I called out to her anyway. It was selfish – I could have avoided breaking her heart by keeping this a secret from her. I could have borne the weight of this, this terrible thing, in my own heart, in my own soul, and laboured with it, alone. But I didn’t want to do that. I wanted my mother.

And so I did, I called to her, and she came, she brought me to her, and we cried together as our hearts broke together, as hers – so much the bigger and the more fragile for her ghosts, and for knowing that my heart would never finish breaking – bore the greater weight and suffered the greater cracks. And she gently talked me through what I felt I needed to do and told me that if I had to do this, I wouldn’t do it alone and swore her unyielding support and undying love and then she made me my favourite meal and after that we cried some more. Then, then, she made all arrangements and we made the long drive, together, to the place where I had to walk a terrible mile alone, but she was there, again, on the other side and that night we curled up together on a dusty bed in a motel together, somewhere some distance from home and cried and contemplated our ghosts.

The next day, she bought me pie – Tollhouse Cookie pie, the only detail that I remember apart from the scratchiness of the motel sheets and the smell of rubbing alcohol in the clinic – and then we drove home, mother and daughter, each holding the other’s fragile, fragile heart in hand.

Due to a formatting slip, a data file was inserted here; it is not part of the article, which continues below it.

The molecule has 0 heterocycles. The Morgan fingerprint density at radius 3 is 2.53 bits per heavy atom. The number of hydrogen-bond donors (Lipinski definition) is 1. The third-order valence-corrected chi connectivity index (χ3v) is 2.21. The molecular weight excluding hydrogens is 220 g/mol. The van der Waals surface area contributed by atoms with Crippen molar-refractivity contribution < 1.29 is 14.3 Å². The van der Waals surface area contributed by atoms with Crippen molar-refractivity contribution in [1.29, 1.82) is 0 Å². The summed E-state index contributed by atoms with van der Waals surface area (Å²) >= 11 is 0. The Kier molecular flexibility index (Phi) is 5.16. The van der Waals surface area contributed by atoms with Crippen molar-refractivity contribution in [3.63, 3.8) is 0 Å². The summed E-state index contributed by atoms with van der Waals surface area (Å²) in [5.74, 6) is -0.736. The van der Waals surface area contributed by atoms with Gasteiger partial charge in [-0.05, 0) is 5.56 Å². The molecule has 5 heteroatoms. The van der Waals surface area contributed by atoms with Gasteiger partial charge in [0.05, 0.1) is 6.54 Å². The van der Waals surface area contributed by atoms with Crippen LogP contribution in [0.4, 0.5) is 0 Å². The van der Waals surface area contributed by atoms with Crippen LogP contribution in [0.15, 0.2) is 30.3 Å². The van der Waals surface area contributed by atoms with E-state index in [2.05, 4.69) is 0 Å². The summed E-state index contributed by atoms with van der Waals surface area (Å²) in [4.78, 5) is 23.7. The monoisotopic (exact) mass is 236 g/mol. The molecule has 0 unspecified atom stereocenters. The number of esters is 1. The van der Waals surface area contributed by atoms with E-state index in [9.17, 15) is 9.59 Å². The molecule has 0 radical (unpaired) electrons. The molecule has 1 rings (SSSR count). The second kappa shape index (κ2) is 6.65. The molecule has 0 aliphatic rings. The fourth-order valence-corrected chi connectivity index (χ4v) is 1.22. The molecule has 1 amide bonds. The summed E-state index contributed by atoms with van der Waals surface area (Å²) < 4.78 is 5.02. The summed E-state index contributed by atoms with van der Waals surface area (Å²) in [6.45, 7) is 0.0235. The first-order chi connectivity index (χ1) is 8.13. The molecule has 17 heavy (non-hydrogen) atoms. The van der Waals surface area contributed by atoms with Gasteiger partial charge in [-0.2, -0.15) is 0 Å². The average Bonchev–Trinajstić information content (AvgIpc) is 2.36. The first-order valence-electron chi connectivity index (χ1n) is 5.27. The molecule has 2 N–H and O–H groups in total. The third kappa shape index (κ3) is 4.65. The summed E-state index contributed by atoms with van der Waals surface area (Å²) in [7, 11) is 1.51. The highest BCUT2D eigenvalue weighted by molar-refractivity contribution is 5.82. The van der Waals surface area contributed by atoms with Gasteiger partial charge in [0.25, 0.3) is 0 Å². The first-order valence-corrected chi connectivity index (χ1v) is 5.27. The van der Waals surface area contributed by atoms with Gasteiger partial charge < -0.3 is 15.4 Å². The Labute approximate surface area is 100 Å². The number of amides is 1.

This was her sacrifice for me: to expose her heart to terrible pain in order to protect mine against the full onslaught of such pain. To face her ghosts, and those of her mother, and of so many other mothers, so that I might not be destroyed by the creation of my own. It might be said, in certain quarters, that the greatest gift that she could have given me would have been to talk me out of it, to bring to bear all of her maternal influence, to use her love and my love to bring about a different ending to that story. To save me. But she couldn’t save me, nor should she have. I needed to make the decision – or not – to take that walk, that terrible walk, and I needed to make that decision on my own. This was my life, my future, my choice, the making of my own regret/unregret/memory/ghost. For all that she could give me, I was alone.

What she did give me was love. Unconditional, unquestioning love, to wrap around myself like the warmest blanket, the thickest armour. She had always promised to love me no matter what, and I – can one say, for better or for worse, when the word ‘better’ catches in one’s throat? – I gave her the opportunity to prove it. She proved it, and then some. This saved me. She saved me. My heart has cracks – deep, deep fissures and jagged hairline cuts – but it is intact: her armour shielded it – has long-shielded it – from the full impact of inevitable blows of pain.